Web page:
What is the correct way to deal with the following problem:
Let's say we have 2 clients, C1 and C2.
C1 finds entity bean B
C2 removes B
C1 calls B.foo() and gets NoSuchEntityException
Transactions can help, but we're trying not to use them for read-only methods to avoid deadlocks and increase throughput. Catching NoSuchEntityException doesn't look like a good idea, especially taking into account that it leads to Tx rollback (consider that C1 runs a method with 'Supports' attr., and this method can be called with and without Tx. In the second case we will recover, in the first one we will only spend resources). Does there exist any standard solution?
I think the correct answer depends on your specifics? Is the disappearing bean required for the operation? If so, you might want to wrap the NoSuchEntityException and throw something more meaningful. If it isn't, then you'll need to isolate the operation on the second bean into its own transaction context if a transaction is in progress.
In this particular case I can catch this exception and continue processing. But the pattern
-find the bean
-call it's methods
is very common, and carefully catching NoSuchEntityException is not an option. I understand that dozens of our session beans that perform read-only operations are not protected from crashing at any moment. This is frustrating..
In the hope that I understand your question the right way, here is my view of the situation:
(also see 10.5.10 of the EJB 2.0 specs):the container has the option to use transactions or some optimistic strategy for your problem. There is no 'standard' solution I know of (if there is I'd be glad to hear about it).
If you choose not to use transactions then you have to resort to optimistic locking of some sort (otherwise you lose all correctness in the first place - probably not what you want). However, research has shown that this leads to many rejected requests for hot-spot data. Moreover, you lose fairness (there is no guarantee that who comes first is also served first).
The pessimistic approach (ie transactions and locks) is usually better for such hot-spot cases; clients wait for locks but at least they don't get rejected every time, and there is some fairness (first come first served). If you use Oracle underneath then it may even use past images to give the foo() method its read-only data, without actually preventing the remove at all.
So: even if you don't do updates transactions can be useful - if alone to ensure correctness of reads in the presence of concurrent deletes ;-) On the other hand, optimistic locking is usually better if you have low concurrency and hence low probability of failure in the first place. At the price of crashing frequently in higher concurrency...
Guy PardonJTA transactions for J2SE and J2EE
Thangs Guy, your answer really helps. I was hoping that I've missed something and this common situation has any solutions more lightweight than transactions.
We're using JBoss & MySQL, and JBoss doc explicitly says to make transactions as short-lived and fine-grained as possible. We experienced deadlock problems when tried to start Tx on every action from high-level facades, and had to change our vision of their applicability.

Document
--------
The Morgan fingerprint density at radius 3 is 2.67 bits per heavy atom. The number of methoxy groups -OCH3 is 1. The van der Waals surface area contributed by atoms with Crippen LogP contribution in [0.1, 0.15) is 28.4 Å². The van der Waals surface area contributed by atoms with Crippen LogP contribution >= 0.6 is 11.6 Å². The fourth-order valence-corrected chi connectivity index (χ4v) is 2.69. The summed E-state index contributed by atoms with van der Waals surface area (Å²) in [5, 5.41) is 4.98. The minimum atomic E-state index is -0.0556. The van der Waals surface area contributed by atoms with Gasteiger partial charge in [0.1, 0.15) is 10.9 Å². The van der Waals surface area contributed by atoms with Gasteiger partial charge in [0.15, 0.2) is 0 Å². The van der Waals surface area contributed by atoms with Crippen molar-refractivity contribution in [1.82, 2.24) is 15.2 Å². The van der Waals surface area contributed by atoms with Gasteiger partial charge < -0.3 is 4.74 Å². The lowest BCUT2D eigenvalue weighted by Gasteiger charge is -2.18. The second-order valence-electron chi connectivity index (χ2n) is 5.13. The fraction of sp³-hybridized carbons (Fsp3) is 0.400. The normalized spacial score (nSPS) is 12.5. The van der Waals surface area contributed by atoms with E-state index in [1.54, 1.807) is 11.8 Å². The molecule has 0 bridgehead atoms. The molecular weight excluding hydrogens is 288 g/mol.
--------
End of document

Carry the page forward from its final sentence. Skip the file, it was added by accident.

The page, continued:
It is interesting that JBoss can mark beans/methods as read-only, and it only directs to exclude bean from transactions. So, if I'll mark B as read-only, and C1, C2 will use transactions to ensure isolation, I will still get an exception because B won't be enrolled? :) (I guess it is more tricky..)
I'll try to use optimistic locking (instance per transaction) as far as B is a read-only bean and there won't be any collisions. And the general conclusion is that we're not in a fairy-tale and there are no ideal solutions ;)
1. Increasing the isolation level should cause some control as well as using "select for update" to acquire row level locks.
2. A non-J2EE way to solve this is to lock objects either via db or a lock table. This would stop clients from removing data that was already found.
3. Instead of hard deleting data use soft delete or archive so that the records do not disappear, i.e. they are still available for reads but can no longer be edited. I do this alot when i need history, i.e. change the state from say "active" to "archived" or some such. Note that archived data is generally not seen via queries which filter it out.
Hope some of this helps.
I can use row-level locks/table locks but I will end up with RemoveExceptions instead of NoSuchEntityException, thus having to invent some remove-fail-retry logic.
Soft delete won't work at all because after you call B.remove(), container *must* throw NoSuchEntityException on every attempt to use any B method, as per EJB spec, despite the fact entity record is still in DB. B reference will be invalidated.
Is it possible for you to modigy the enititybean code? Then you could catch the NoSuchEntityException and do something more sensible.
Erm.. I don't understand. Yes, I surely can modify entity bean code, but it is EJB container who throws NoSuchEntityException. Catching it in the client (session) bean is one of the options I've described in my original post.
It is the *bean* that throws the exception, the container only handles it. But if you are using CMT then the deployment tools generate the bean code so you are right, it is of no use.
So, one way would be to use BMP instead of CMP. Only your bean methods then run in separate transactions...
- Only your bean methods then run in separate transactions... -
That is ofcourse not true, entities always use CMT.
Sure, you are right, a bean must throw NoSuchEntityException if, say, ejbStore fails. (And we're using BMP). I mixed it up with NoSuchObjectException which is thrown by a container (6.7.1). And in case of manual control I'll have to catch it as well.